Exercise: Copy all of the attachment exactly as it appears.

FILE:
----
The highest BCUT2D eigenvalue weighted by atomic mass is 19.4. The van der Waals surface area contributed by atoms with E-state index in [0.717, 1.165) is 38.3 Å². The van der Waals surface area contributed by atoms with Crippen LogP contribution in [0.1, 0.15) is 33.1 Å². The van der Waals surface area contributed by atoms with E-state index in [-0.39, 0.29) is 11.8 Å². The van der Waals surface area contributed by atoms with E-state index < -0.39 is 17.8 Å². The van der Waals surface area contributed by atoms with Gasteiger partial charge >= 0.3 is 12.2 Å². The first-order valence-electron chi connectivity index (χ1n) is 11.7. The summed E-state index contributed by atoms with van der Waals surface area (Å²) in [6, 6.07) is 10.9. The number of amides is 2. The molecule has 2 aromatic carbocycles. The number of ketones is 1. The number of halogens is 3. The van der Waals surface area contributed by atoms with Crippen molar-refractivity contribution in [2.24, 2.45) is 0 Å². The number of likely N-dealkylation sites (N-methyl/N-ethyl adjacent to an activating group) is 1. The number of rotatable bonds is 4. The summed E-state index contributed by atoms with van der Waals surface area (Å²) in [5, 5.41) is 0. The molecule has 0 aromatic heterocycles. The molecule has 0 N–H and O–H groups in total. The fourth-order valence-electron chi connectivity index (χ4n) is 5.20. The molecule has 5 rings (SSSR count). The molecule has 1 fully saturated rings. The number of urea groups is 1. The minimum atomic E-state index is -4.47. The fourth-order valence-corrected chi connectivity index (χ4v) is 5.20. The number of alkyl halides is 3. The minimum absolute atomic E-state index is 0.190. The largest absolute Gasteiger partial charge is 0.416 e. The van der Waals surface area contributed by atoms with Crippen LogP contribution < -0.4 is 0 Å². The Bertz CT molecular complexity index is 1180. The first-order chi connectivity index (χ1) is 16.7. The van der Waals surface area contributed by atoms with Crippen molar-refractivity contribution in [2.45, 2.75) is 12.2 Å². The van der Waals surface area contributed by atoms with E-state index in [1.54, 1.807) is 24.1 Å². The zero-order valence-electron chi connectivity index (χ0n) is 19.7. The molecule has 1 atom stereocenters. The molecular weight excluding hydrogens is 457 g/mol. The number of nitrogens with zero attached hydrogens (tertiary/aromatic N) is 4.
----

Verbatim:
The highest BCUT2D eigenvalue weighted by atomic mass is 19.4. The van der Waals surface area contributed by atoms with E-state index in [0.717, 1.165) is 38.3 Å². The van der Waals surface area contributed by atoms with Crippen LogP contribution in [0.1, 0.15) is 33.1 Å². The van der Waals surface area contributed by atoms with E-state index in [-0.39, 0.29) is 11.8 Å². The van der Waals surface area contributed by atoms with E-state index < -0.39 is 17.8 Å². The van der Waals surface area contributed by atoms with Gasteiger partial charge >= 0.3 is 12.2 Å². The first-order valence-electron chi connectivity index (χ1n) is 11.7. The summed E-state index contributed by atoms with van der Waals surface area (Å²) in [6, 6.07) is 10.9. The number of amides is 2. The molecule has 2 aromatic carbocycles. The number of ketones is 1. The number of halogens is 3. The van der Waals surface area contributed by atoms with Crippen molar-refractivity contribution in [2.24, 2.45) is 0 Å². The number of likely N-dealkylation sites (N-methyl/N-ethyl adjacent to an activating group) is 1. The number of rotatable bonds is 4. The summed E-state index contributed by atoms with van der Waals surface area (Å²) in [5, 5.41) is 0. The molecule has 0 aromatic heterocycles. The molecule has 0 N–H and O–H groups in total. The fourth-order valence-electron chi connectivity index (χ4n) is 5.20. The molecule has 5 rings (SSSR count). The molecule has 1 fully saturated rings. The number of urea groups is 1. The minimum atomic E-state index is -4.47. The fourth-order valence-corrected chi connectivity index (χ4v) is 5.20. The number of alkyl halides is 3. The minimum absolute atomic E-state index is 0.190. The largest absolute Gasteiger partial charge is 0.416 e. The van der Waals surface area contributed by atoms with Crippen LogP contribution < -0.4 is 0 Å². The Bertz CT molecular complexity index is 1180. The first-order chi connectivity index (χ1) is 16.7. The van der Waals surface area contributed by atoms with Crippen molar-refractivity contribution in [2.45, 2.75) is 12.2 Å². The van der Waals surface area contributed by atoms with E-state index in [1.54, 1.807) is 24.1 Å². The zero-order valence-electron chi connectivity index (χ0n) is 19.7. The molecule has 1 atom stereocenters. The molecular weight excluding hydrogens is 457 g/mol. The number of nitrogens with zero attached hydrogens (tertiary/aromatic N) is 4.